- Paul Hesse
- 40 Cannon Street complex, formerly the site of King's Court Hotel, in Poughkeepsie.
Nonprofits throughout New York are enacting forward-thinking policy and planning strategies to create more equitable cities. Some local leaders have even gotten in on the act, seizing the opportunity provided by renewed interest and investment in the Hudson Valley to create better places to live.
But ask a hundred Hudson Valley residents how the region should develop, and you’re likely to hear a hundred different answers, though most will agree that the displacement that usually accompanies gentrification is unwelcome, and that there needs to be a holistic view when planning redevelopment projects. Instead, according to one Poughkeepsie common council member, all too often it’s done piecemeal, based on what cities think is a need.
Poughkeepsie, in fact, could be a test case for the lessons learned in the recent spate of redevelopment projects in the region. It has assets like historic housing stock, proximity to New York City via train, and a waterfront district to overcome problems like blight, disinvestment, the ravages of urban renewal. And Poughkeepsie’s already come a long way. In 2016, there was no city planning department and no economic development apparatus. But early on, officials focused on building capacity and trust with the city’s anchor institutions and community organizations.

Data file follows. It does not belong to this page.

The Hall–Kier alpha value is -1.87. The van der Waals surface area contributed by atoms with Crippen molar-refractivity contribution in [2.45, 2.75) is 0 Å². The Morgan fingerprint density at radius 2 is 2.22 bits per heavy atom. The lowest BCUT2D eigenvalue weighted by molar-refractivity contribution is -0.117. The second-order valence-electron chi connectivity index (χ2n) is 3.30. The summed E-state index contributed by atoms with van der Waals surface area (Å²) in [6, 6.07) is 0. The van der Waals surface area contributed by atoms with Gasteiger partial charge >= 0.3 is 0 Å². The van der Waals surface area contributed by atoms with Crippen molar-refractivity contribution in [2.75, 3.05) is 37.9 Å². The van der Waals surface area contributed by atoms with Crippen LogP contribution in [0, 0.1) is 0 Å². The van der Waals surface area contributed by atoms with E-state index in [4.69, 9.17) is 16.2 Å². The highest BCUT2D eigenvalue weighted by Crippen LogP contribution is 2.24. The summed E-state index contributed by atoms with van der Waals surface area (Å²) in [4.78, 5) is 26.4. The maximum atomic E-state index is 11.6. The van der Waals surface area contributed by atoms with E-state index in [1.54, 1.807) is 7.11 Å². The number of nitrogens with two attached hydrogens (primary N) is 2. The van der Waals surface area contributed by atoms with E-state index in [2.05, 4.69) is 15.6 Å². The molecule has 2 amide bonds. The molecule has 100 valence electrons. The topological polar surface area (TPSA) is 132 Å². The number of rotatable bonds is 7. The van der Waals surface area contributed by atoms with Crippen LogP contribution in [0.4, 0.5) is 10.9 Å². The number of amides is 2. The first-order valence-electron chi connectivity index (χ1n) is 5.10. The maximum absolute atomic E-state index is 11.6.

From a development perspective, Poughkeepsie can accommodate more density due to its size, though it also has more distinct neighborhoods to consider when planning. The city has recently partnered with the Dutchess County Transportation Council on a study that will weigh transportation alternatives that make it easier for the 30 percent of its residents who don’t own a car to get downtown and to their places of work.
All of these considerations are reframing discussions and decisions about development in a more holistic way is forcing elected leaders not just to state a vision for the future but to answer the types of questions that often don’t figure into a quick calculus when there’s a lot of money on the table. Questions like: What kind of city do we want to be? What are we developing toward?
Original article: https://therivernewsroom.com/2019/09/29/space-race/